A national clothing retail chain made news with their new line aimed at teens and tweens; thongs with controversial messages on them “dare you”, “call me” and “feeling lucky”. These messages should not have shocked anyone. Take a look around any clothing store or any mall filled with teen girls and you will find hundreds of T-shirts filled with images such as cherries across their chest and descriptive and sexually suggestive and inviting words on both shirts and across their bottoms on short-shorts and sweat pants. Hip hugging jeans are the style, complete with the ability to see back cleavage.

Part of people’s outrage was the inconsistent message from the retailer and its CEO; the retailer said it was not marketing teens or tweens and the CEO insisted that the company was targeting the 15-16 year old market. One parent was so outraged she took to Change.org and started a national petition calling on the retailer to stop the product campaign. Over 15,000 people agreed with her and signed the petition. That’s a lot of upset people. We don’t need upset people. We need parents willing to monitor the clothing their children are buying and wearing. Money is power. If over 15,000 people refused to purchase products, would retailers notice? If more people refused to allow their teens to wear provocative t-shirts, would the market for them change? Another national CEO made news when he announced that his store sold only to size 10, not to fat people. This chain had previously made the news for its hiring practices of conventionally beautiful Caucasian blue-eyed blonds on the sales floors, and a limited number of minorities for stockrooms only.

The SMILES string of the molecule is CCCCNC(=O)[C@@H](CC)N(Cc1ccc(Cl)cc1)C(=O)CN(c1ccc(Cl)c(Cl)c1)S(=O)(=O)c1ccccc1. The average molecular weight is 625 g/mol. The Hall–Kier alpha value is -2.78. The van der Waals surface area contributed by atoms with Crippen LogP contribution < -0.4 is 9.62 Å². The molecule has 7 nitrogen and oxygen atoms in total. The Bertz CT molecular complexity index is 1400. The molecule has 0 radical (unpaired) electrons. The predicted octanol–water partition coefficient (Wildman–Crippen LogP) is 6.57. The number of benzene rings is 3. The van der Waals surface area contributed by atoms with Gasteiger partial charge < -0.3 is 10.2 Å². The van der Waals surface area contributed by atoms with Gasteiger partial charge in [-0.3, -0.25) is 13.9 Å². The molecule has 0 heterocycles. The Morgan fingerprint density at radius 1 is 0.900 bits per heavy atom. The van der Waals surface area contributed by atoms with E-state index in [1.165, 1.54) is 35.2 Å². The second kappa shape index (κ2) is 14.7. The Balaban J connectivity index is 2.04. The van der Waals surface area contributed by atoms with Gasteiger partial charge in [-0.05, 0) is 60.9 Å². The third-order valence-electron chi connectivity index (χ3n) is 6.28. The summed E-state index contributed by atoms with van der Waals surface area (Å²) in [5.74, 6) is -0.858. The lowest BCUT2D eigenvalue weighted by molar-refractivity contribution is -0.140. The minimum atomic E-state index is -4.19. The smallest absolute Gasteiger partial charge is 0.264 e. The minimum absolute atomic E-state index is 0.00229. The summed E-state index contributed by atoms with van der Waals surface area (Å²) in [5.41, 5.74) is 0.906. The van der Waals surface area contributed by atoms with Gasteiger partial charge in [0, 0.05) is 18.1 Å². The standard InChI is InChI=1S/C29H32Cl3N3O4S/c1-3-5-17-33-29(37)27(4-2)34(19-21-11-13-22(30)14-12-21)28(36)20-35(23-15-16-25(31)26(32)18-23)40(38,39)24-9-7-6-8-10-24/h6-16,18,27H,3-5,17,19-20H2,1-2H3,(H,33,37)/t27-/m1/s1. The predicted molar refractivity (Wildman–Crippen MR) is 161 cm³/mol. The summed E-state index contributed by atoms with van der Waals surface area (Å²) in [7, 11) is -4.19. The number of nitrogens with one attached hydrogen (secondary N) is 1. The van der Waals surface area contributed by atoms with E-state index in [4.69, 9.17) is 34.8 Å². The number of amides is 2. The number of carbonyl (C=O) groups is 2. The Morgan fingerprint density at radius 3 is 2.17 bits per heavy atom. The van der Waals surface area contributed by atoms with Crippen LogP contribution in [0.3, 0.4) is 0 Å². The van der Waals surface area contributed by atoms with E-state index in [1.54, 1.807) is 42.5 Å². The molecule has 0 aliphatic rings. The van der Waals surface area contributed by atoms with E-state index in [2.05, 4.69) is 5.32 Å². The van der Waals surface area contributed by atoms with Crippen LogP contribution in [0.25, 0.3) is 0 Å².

We forget that we have huge power to change the culture simply by refusing to purchase something or by refusing to allow our teens to wear or promote that item. We as parents are supposed to be teaching morals and values, monitoring our kids’ behaviors, and helping them to learn to make good decisions. Teaching them the power of a free economy is also a good lesson. After explaining to my kids why we have never, and will never shop at a chain that features discriminatory hiring practices, even as young adults, they don’t shop there. The news has suggested that the chains sales have “plummeted” this year. Maybe they will begin to listen and finally hear that their “exclusionary” brand is not wanted after all.